Bob Marley may have put it best when he said, “One good thing about music, when it hits you feel no pain.” It turns out that listening to music might just have the same kind of effect as meditation, which has been proven repeatedly to decrease anxiety and give you a deeper connection to your body.
Quartzy recently put out a piece explaining the similarities between listening to music and meditation, and I’m pumped about it. Like everyone else on this spinning rock, I’ve had my fair share of ups and downs. By simply following my daily-go-to list of music, you can visualize what was going on in my life at the time. But now I realize, I was just meditating with music.
At the beginning of a new relationship, I may have focused on uplifting songs filled with hope and emotion. At the close, maybe a mix of angry or sad songs. For studying, I would put on instrumental tunes to stop myself from singing along. And, if it was time to party, music was always there to remind me to always “Fight For Your Right to Party.”
How do we use music to meditate? By not only choosing the right tracks but also focusing our thoughts on what we want to come out of the “meditation” with. Here are five things to consider when using music for your mediation.
What’s the goal of your meditation? Do you want to change your emotional state? Embrace it? One of the best things about music is the fact that it can build up a feeling or create an entirely new one inside you.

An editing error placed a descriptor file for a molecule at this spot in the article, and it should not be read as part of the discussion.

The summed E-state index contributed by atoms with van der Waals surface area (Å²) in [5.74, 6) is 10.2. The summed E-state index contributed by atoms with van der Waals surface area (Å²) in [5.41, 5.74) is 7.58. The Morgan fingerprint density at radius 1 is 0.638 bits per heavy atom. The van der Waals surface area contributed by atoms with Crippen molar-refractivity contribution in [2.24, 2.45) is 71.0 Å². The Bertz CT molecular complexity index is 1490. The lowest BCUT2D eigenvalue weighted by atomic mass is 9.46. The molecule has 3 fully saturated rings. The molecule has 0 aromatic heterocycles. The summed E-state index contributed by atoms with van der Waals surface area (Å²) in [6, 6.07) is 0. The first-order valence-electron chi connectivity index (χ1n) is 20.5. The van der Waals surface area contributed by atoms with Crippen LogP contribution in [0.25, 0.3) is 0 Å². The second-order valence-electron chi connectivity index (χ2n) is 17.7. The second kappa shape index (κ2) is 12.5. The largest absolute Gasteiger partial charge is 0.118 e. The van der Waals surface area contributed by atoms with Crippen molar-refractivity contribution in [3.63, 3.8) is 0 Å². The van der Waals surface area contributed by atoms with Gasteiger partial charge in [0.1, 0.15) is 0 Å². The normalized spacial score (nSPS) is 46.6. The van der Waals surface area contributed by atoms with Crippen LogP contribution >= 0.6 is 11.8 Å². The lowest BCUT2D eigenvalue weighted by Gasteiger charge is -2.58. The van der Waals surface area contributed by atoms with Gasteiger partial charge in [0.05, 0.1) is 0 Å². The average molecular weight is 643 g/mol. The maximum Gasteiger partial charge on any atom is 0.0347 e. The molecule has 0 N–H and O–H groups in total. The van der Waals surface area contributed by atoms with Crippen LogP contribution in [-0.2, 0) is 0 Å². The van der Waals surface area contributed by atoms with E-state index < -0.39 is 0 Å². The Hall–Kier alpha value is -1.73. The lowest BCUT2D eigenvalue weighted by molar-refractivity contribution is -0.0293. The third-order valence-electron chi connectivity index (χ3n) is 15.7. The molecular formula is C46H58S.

Always remember that your favorite music has a strange way of being able to pull you out of a lot of funks if you let it.
One of the greatest parts about music is the pure portability of it. If you need to step away from your current reality RIGHT NOW, grab your phone and start streaming. In other situations, think about if you really want to dive deep. Do you want your favorite chair? Do you want to lie down? Eyes open or closed?
The setting can change your meditation completely, so think about how deep down the rabbit hole you’d like to go.
This connects a lot with goal. If you’re looking for calm and focus, check out the “Deep Focus” playlist on Spotify. Love? Anger? Down in the dumps? No matter what your goal is, you can find a genre or a playlist that will help you embrace it.
Genre has the ability to help you hold onto a feeling or let it go, the choice is yours.
Depending on your audiophile-ness, this could be important. Do you want a full room of sound to embrace you? Do you want a head only vibe that hits you directly in the brain? This one depends on not only you but your access to different listening apparatus.
Your experience with music could be completely changed using a different speaker.
Length of Time
How long do you need or do you have? A quick meditation may be a song, but to really get into it, you may need more. Test different amounts of time and see what works best for you.
A single song could change everything or an entire album might not be enough, everyone is different.
At the end of the day, everyone is different and while music might do it for you, silent meditation might also work. Or you might just need to go to a live show and get your meditation on with a room full of people looking for the same thing you are.